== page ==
Air Freight News

Brexit red lines crack as Britons line up for fuel and food

The red lines of Boris Johnson’s Brexit project are starting to crack as voters face growing shortages of food and fuel, as well as a marked rise in living costs.

Despite riding to power on a Brexit campaign that pledged to cut immigration from the European Union, Johnson and his ministers are now considering what would be a significant and politically damaging U-turn: Tapping those same EU workers to plug the labor shortages crippling parts of the U.K. supply chain.

A major shortage of truck drivers is the most immediate and pressing concern, leading to some petrol stations running out of fuel due to a lack of deliveries. This has prompted panic buying and long queues at some forecourts. The driver shortage is also hitting food supplies, with more than half of U.K. adults reporting more difficulties than usual when shopping over the past two weeks.

Industry leaders across sectors including logistics, hospitality and retail have been lobbying ministers for months on the labor issue, urging them to issue temporary visas to bring in EU workers. The U.K. has a shortage of about 100,000 lorry drivers, according to the Road Haulage Association, a trade body.

Until now the government has rejected the idea, arguing that foreign labor drags down wages and discourages domestic recruitment and training. That position goes to the heart of the Brexit project to remake the economy away from EU rules—and its labor pool—and has been a vote winner for Johnson.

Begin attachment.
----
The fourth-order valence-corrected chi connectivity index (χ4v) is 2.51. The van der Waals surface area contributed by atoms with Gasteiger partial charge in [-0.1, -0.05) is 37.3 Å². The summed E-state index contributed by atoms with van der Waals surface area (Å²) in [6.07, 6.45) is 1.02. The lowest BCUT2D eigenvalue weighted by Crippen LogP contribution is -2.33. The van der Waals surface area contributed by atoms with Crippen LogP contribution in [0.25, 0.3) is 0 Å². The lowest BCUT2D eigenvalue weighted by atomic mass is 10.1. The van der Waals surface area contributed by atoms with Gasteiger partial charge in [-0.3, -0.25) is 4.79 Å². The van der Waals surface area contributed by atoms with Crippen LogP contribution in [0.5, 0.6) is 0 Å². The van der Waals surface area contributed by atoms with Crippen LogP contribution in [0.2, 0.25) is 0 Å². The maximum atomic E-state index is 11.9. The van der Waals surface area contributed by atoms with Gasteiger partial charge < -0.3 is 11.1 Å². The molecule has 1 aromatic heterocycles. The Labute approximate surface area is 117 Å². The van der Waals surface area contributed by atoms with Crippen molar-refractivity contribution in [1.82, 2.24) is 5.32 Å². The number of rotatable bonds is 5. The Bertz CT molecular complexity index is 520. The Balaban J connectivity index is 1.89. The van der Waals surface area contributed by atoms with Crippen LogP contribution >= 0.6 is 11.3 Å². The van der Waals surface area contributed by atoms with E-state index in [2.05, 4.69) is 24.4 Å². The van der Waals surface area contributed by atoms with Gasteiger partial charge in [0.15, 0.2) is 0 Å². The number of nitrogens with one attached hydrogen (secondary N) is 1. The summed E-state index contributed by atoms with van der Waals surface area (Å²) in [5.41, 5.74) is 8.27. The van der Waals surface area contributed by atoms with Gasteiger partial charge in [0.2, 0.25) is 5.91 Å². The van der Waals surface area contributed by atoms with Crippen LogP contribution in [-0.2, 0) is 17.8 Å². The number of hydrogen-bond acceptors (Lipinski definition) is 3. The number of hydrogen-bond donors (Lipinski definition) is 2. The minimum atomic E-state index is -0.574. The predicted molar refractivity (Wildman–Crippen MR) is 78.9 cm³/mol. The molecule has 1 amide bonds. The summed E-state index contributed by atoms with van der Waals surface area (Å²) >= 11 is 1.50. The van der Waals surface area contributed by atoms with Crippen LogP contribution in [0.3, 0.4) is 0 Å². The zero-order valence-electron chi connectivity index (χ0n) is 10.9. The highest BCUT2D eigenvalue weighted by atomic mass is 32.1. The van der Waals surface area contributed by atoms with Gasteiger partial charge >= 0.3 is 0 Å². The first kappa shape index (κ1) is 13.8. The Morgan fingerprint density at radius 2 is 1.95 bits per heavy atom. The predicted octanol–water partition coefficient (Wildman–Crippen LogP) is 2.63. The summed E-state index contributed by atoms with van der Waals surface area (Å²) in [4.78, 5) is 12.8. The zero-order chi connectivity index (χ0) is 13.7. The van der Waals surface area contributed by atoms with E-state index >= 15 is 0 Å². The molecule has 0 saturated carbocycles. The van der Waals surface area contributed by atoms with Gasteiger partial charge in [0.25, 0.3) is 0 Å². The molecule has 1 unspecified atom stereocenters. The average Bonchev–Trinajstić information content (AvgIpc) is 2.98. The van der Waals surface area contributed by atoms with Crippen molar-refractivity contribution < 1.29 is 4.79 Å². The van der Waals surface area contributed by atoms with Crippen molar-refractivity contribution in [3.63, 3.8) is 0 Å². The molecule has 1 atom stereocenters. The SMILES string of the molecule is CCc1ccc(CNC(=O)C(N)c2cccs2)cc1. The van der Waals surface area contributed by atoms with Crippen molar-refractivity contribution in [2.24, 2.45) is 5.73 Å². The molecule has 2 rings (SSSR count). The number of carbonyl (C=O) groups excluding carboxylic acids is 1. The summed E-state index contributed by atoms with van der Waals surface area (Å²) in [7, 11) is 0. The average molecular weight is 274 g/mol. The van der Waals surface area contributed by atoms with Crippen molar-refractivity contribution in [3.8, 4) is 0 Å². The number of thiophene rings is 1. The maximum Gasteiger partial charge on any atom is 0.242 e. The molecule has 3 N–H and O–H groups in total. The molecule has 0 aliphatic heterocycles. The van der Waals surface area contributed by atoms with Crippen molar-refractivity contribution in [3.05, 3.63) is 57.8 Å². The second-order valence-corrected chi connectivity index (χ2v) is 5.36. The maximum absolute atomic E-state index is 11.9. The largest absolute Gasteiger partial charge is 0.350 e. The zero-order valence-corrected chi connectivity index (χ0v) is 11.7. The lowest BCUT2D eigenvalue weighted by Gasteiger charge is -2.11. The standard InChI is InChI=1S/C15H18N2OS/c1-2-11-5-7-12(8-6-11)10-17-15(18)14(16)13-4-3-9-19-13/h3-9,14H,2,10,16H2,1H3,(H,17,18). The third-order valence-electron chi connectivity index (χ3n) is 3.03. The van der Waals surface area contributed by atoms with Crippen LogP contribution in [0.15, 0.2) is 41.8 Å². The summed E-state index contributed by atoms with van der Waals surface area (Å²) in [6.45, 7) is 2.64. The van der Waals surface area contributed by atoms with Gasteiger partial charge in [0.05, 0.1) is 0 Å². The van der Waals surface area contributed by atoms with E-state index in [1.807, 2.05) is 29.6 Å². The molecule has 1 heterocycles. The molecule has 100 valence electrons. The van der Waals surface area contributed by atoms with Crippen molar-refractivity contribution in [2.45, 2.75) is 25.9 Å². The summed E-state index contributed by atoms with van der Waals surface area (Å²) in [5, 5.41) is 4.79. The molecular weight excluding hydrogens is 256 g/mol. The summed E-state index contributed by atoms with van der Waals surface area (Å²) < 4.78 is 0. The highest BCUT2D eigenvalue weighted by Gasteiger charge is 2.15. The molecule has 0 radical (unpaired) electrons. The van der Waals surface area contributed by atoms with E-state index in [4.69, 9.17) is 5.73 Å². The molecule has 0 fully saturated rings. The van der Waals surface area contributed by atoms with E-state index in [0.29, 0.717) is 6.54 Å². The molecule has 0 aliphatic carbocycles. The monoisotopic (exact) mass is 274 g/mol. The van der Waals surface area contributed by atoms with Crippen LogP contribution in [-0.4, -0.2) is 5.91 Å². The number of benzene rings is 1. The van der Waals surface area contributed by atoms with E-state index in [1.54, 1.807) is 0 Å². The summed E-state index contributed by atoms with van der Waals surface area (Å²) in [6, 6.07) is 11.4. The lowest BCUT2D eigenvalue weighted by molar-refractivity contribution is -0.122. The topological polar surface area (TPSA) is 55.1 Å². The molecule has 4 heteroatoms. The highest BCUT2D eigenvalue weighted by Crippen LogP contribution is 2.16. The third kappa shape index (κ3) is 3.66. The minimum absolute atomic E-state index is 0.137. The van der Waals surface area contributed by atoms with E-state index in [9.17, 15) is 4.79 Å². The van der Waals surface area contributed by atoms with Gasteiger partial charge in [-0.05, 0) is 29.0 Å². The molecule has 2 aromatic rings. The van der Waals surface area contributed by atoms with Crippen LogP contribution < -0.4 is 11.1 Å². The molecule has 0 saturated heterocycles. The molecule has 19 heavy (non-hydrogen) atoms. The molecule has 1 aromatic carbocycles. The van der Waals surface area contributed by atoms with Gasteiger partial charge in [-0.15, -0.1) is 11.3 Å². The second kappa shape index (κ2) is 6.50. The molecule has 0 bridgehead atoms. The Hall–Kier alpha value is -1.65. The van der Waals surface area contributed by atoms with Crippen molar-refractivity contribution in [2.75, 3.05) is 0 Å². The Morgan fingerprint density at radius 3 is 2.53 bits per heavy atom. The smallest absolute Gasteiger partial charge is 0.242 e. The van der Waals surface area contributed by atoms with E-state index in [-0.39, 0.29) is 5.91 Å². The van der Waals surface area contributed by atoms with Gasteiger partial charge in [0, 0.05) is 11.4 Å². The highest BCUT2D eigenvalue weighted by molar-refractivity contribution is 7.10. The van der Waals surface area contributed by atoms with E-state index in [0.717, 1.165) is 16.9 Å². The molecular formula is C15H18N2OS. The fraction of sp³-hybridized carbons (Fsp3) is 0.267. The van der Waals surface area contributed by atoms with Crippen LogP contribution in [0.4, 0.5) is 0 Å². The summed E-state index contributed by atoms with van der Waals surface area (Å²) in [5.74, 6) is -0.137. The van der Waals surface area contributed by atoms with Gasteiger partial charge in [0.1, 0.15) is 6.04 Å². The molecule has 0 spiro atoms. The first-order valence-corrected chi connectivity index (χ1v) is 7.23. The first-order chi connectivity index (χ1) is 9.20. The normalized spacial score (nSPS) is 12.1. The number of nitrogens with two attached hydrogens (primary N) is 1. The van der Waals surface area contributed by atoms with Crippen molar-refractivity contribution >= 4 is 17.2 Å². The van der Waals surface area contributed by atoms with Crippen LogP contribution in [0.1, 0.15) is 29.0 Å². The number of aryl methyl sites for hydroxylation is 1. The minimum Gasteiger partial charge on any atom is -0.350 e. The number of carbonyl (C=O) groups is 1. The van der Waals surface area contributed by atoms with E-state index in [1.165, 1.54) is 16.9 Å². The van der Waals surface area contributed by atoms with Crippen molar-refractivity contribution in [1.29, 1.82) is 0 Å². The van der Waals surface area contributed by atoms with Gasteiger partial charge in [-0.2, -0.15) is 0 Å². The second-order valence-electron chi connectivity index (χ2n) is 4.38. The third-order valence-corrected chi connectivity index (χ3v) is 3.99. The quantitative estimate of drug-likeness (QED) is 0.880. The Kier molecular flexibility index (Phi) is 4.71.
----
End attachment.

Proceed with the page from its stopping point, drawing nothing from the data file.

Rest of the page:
Ministers have so far responded by accelerating tests for new truck drivers and extending the number of hours they can be on the road without resting.

Yet a serious fuel shortage would ramp up the political peril for Johnson, and ministers are meeting Friday to discuss potential additional measures.

Earlier, Transport Secretary Grant Shapps said the government is “moving heaven and earth” to fix supply issues, and didn’t rule out changing visa rules or deploying the military to assist.

“We will do whatever is required in order to make sure there are sufficient drivers,” Shapps told BBC Radio.

Johnson’s office didn’t immediately reply to a request for comment on whether the government would issue short-term visas for EU workers. The Financial Times reported Johnson has ordered a rapid fix to the driver shortage.

The supply chain crunch has coincided with an energy crisis in the U.K. caused by the surging price of natural gas. Several suppliers have already collapsed, and millions of Britons face significantly higher bills heading into winter.



© Bloomberg
The author’s opinion are not necessarily the opinions of the American Journal of Transportation (AJOT).

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